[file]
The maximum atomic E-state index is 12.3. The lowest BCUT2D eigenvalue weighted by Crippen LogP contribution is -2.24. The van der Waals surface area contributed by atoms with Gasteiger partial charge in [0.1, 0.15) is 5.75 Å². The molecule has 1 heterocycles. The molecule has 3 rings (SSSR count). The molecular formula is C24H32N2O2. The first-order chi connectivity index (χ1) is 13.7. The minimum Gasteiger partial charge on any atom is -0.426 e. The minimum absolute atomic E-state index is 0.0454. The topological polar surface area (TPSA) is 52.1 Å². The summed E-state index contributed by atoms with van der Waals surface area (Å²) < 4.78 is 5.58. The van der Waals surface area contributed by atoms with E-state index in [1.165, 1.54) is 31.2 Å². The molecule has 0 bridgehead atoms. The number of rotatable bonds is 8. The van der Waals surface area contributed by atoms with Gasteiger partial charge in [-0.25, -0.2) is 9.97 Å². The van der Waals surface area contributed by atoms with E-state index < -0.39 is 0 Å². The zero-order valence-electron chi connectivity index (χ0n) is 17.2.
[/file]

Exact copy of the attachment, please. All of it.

The maximum atomic E-state index is 12.3. The lowest BCUT2D eigenvalue weighted by Crippen LogP contribution is -2.24. The van der Waals surface area contributed by atoms with Gasteiger partial charge in [0.1, 0.15) is 5.75 Å². The molecule has 1 heterocycles. The molecule has 3 rings (SSSR count). The molecular formula is C24H32N2O2. The first-order chi connectivity index (χ1) is 13.7. The minimum Gasteiger partial charge on any atom is -0.426 e. The minimum absolute atomic E-state index is 0.0454. The topological polar surface area (TPSA) is 52.1 Å². The summed E-state index contributed by atoms with van der Waals surface area (Å²) < 4.78 is 5.58. The van der Waals surface area contributed by atoms with E-state index in [1.165, 1.54) is 31.2 Å². The molecule has 0 bridgehead atoms. The number of rotatable bonds is 8. The van der Waals surface area contributed by atoms with Gasteiger partial charge in [-0.25, -0.2) is 9.97 Å². The van der Waals surface area contributed by atoms with E-state index < -0.39 is 0 Å². The zero-order valence-electron chi connectivity index (χ0n) is 17.2.